If you’ve recently had an endoscopy, your doctor may have given you some pretty scary news that you have an irregular z-line. Most people don’t even know what a normal z-line is, let alone how it could appear to be abnormal. Just because you have an irregularity with your z-line, that doesn’t automatically mean you are at risk of cancer or other diseases, so although you should be concerned, there is no reason to be completely downhearted about this diagnosis.

What Is a Z-Line?

It may not be a term that you have ever heard before, but a z-line is actually a visible “line,” albeit a jagged one, between your stomach and your esophagus where the cells meet. The cells of your esophagus are delicate and a light pink or white, while the stomach cells are stronger to be able to handle acids on a regular basis, and they appear as a darker pink or velvety red.

A typical z-line is easily definable because there is no intermixing of the two different types of cells; however, an irregular z-line means that some of the esophageal cells have changed and darkened – due to acids from the stomach corroding the lining – so that line is not so clearly defined.

Alcohol can have a negative impact to your EsophagusImage: from Flickr

Alcohol can have a negative impact to your Esophagus

What Causes It to Be Irregular?

If you have gastro esophageal reflux disease (GERD), regular heartburn, or Barrett’s Esophagus (BE), then these are the likely causes of those stomach acids damaging your esophagus, but a percentage of people diagnosed with an irregular z-line will have never had these issues at all. Being diagnosed with an irregular z-line does not, in itself, tell a patient anything.

What does cause concern for doctors is when that line is too blurred, and they may order biopsies to screen for cancerous and precancerous cells. Cancer forms when irregular cells multiply and grow rapidly, and these cells that are altered in your esophagus could certainly lend themselves to that.

Is There Cause for Concern?

If your doctor diagnoses you with an irregular z-line, you will need more information before you can take the next step. There are some important questions you need to ask as well as answer about your own medical history, such as:

  • Does your doctor think a biopsy is necessary to determine BE?
  • Do you have a history of heartburn or acid reflux?
  • Do you often feel nauseous or vomit?
  • Do you drink a lot of alcohol or very hot liquids?

If your doctor does decide to do a biopsy of the abnormal cells, it is entirely possible that nothing wrong will be found with those cells, and you will have no need to worry. Scheduling a check-up within a year would be a wise choice to ensure that the z-line hasn’t changed more. In many cases, an irregular z-line means just that – something in your body is not exactly like everyone else’s.

In a few rare cases, though, biopsy results will come back indicating BE or even cancerous or precancerous cells.

What If the Biopsy Results Aren’t Great?

Again, you will need to speak further with your doctor because bad biopsy news can vary in intensity. While esophageal cancer can be fatal in many cases, the disease itself is extremely rare and affects only a few thousand Americans per year. Your physician can best advise you on treatment options and work with you to create the most effective healing plan for you.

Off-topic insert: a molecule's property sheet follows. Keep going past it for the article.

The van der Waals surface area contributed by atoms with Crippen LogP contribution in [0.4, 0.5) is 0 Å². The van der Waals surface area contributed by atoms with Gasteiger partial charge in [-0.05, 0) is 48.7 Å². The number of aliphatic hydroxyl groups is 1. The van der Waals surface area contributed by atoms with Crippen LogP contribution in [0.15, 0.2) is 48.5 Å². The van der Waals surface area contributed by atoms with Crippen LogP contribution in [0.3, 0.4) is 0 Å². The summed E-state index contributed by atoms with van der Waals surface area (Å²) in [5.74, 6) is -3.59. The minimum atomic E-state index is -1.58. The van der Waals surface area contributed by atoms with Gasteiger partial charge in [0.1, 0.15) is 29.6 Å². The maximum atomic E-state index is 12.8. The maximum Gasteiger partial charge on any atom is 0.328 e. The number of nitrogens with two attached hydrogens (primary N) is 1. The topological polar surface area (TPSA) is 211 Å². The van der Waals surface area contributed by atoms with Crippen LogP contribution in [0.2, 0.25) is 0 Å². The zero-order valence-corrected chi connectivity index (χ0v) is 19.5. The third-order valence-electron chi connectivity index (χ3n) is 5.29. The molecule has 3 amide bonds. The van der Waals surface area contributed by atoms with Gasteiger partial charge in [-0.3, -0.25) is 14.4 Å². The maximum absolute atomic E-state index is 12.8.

If your biopsy results of your irregular z-line indicate BE, however, then you have an even wider variety of treatment options available to you. First off, you should know that having BE certainly does not mean you will develop cancer, but it does mean you need to monitor your condition closely as well as take better care of your body.

How to Treat BE?

The first, if not the easiest, treatment step is to change your diet and lifestyle. You need to stay away from fatty, spicy, and very hot foods as well as avoid chocolate and other heartburn triggers. If you are used to eating very big meals in one sitting, you will need to adjust to smaller meals more often, and this can be a hard change for some people to make. Also, if you enjoy snacks before bedtime, make sure to eat earlier to give your esophagus every advantage to keep food out of it and in the stomach, where it belongs. Cut down on your coffee and orange juice intake, if not eliminate those drinks entirely, because these highly acidic drinks often cause heartburn, even though they can be very healthful in other circumstances.

Some people will find relief by simply changing the foods they eat and the times at which they eat their meals, but others may need more help. There are numerous drugs, both over the counter and prescription, that will help control your stomach acid and keep it from damaging your esophagus. Talk to your doctor about the best options for you; there are pills you can take immediately before or right after you eat, as well as varieties that you can take any time of the day or night.

Get Yearly Endoscopies and Biopsies

Unless your doctor recommends tests more often, an irregular z-line should be monitored on a yearly basis, even if you never experience any symptoms of heartburn or acid reflux. Unfortunately, the issue of altered esophageal cells is not one of those medical issues that reverses itself, but you can stop the change in its tracks from developing further or into something worse.

Many people live their whole lives with GERD and BE without even knowing they have it, but in the same token, cancer can develop in people without them knowing as well. You may see a silver lining in your z-line diagnosis in that you now have plenty of reasons to eat healthfully and monitor your health, so you and your doctor will notice right away if anything changes. If you’ve been diagnosed with an irregular z-line, give yourself the best opportunity to live a long and healthy life by eating right and getting check-ups often.